Native Xbox games have two different safe areas. They are strongly recommended to keep everything within 80%, and strictly required to keep everything within 90%. A single UI pixel outside the 90% region is an instant cert fail. UI outside the 80% region is going to get mentioned in the cert report, and they’ll most likely be asked to fix it, but if a big commercial developer pushes back and decides they don’t want to do that, it’s not a totally rigid requirement.
For indie games, there is no official cert and thus no rigid fail threshold. Our recommendation for indie games is exactly the same as for commercial titles: Microsoft thinks all games should keep all UI within the 80% region, and would love it if every developer would do this.
These comments are pretty old now, but I think the 90%/80% rules are pretty good. And as we’ll see later, they have been followed quite well. You can see what that looks like in this HD frame:
The guides to follow are the insides of each line. To use the traditional terminology, the 90% is action safe and the 80% line is title safe. That means that:
- You should assume that anything outside the 90% line can’t be seen by anyone and should not put anything there at all.
- You should assume that anything outside the 80% line can’t be seen by at least some viewers and you should not put anything you definitely want people to see there.
Now, I’ll assume you are reading this as someone broadcasting to Twitch. This means that you should not put any tickers, donation notifications, counters, or anything you want to make sure people can see outside the 80% guideline.
If you are showing just the game, you do not need to worry about this because the game designers already have. You’ll see what I mean in a bit here as I’m going to show you some examples.
I know this sounds ridiculous. “Why would I need to follow these guides if I am streaming in HD and most people are going to be watching on a computer screen—in a browser?” Look at the proliferation of apps embedded in TVs, installed on our game consoles, or used in set-top-boxes like Apple TVs and Rokus.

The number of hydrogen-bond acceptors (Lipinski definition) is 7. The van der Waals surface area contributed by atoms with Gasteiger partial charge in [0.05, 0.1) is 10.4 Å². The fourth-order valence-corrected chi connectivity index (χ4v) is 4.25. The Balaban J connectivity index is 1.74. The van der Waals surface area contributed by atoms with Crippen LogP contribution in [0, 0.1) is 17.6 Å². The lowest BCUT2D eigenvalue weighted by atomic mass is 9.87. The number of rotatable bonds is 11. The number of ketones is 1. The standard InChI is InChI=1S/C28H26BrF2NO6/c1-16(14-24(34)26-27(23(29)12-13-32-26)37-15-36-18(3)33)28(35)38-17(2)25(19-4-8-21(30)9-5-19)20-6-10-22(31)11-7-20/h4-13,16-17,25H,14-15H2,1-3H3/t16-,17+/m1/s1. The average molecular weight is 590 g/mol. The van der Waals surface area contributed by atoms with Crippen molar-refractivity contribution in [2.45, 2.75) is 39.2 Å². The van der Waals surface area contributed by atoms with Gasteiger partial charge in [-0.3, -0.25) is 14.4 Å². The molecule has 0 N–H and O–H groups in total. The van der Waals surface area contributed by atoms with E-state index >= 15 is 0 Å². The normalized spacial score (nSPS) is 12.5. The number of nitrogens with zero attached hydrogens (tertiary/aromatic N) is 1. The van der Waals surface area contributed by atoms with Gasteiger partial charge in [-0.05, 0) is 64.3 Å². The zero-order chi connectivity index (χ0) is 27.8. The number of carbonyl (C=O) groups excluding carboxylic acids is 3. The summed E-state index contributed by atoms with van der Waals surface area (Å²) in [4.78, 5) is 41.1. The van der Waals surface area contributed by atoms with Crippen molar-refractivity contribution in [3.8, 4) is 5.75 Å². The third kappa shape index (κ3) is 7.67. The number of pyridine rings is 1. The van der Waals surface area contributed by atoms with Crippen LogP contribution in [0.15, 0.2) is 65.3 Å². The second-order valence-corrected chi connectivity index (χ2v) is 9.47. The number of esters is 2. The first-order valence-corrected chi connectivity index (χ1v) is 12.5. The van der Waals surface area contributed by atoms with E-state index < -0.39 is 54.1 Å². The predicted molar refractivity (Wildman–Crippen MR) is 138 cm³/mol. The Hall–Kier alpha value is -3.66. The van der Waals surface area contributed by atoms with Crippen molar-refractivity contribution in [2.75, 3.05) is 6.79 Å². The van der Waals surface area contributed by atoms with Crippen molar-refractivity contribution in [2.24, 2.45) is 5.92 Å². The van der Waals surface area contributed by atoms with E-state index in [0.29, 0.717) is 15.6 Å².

And if you are also pushing your broadcasts to YouTube, you need to be thinking about this as well because YouTube already has a much greater foothold at the device level. If you are pushing to YouTube you should be more worried about using safe areas.
If we streamers as an enthusiast community want to see the medium gain more mainstream acceptance, we’ll need to consider a broader set of rules for a broader set of devices.
So let’s see how this works in practice.
SRK versus CapcomFighters: FIGHT
Here’s a capture of the titles being used by SRK in their Twitch broadcasting this weekend, conveniently overlaid with the safe areas mentioned above:
You can already see the game UI and how it’s plotted through the Evo titles. UMvC3 pushes display all the way out to the action safe area. (This is probably why the positions of these elements are adjustable in the game’s options.)
But the Evo stream data is way out of bounds. Because they are using the boundaries of the game UI to position their elements, almost everything they are adding to the game image is unsafe. This explains why my friends were unable to see the elements.
Not being able to see who is playing what side sucks and can dramatically change the tone of the experience. Some device viewers might just turn it off because they can’t get the information they want out of the frame.
But oh—what’s this? It’s a frame grab from a match (not from Evo) showing the UI frame CapcomFighters uses for its streams:
You can see the difference immediately. Again, you can see what the game itself does to keep things safe; for SF4, the UI elements that matter are all within title safe! Everything the stream adds that is necessary information is within the 90% boundary. The only elements outside that are the Capcom logo and part of the CPT logo, neither of which are important to someone seeing what’s going on.